Foodservice Equipment Reports

New Year’s Day In California Includes Trans Fat Ban, Part 2

The second phase of California's ban on artificial trans fats in most foodservice facilities and retail bakeries takes effect Jan. 1. California is the only state that bans restaurants and bakeries from using fats, oils or margarines that contain trans fat. Under the first phase, which took effect Jan. 1, 2010, restaurants and bakeries had to use products with less than half a gram of trans fat for frying or as spreads. The second phase gave restaurants time to retool items such as fried yeast breads, including doughnuts and baked goods. As of Jan. 1, no food containing 0.5 grams or more of artificial trans fat per serving may be stored, distributed, served or used in the preparation of any food within a foodservice facility or bakery. This prohibition also applies to the deep frying of yeast dough or cake batter.  The law in question does not apply to K-12 public schools, as they are prohibited from using such products under a separate law.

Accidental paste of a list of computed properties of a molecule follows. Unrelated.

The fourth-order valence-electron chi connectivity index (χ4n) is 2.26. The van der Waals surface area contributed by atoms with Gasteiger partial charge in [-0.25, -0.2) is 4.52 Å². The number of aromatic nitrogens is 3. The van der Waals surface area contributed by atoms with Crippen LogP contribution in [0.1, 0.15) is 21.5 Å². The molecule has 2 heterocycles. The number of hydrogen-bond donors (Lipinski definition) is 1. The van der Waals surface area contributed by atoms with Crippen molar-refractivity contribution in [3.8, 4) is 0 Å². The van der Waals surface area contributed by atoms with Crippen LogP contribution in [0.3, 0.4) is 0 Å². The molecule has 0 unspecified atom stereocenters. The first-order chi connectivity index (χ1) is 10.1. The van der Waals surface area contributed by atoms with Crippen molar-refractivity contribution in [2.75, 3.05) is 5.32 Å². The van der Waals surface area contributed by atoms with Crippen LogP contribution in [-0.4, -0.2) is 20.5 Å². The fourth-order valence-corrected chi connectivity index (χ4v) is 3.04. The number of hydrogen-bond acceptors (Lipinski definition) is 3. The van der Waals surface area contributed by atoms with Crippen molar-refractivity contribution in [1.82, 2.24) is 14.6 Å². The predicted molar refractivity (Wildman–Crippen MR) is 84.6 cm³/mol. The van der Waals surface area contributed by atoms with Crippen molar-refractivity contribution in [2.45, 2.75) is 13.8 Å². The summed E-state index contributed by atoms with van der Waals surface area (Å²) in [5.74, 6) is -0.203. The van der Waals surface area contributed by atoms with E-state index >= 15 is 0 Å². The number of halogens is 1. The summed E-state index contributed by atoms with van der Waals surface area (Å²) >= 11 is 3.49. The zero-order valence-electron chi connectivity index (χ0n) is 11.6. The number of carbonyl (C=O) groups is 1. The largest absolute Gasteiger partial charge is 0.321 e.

The law only applies to retail foodservice and bakeries. It does not apply to food sold or served in a “manufacturer’s original, sealed package.”

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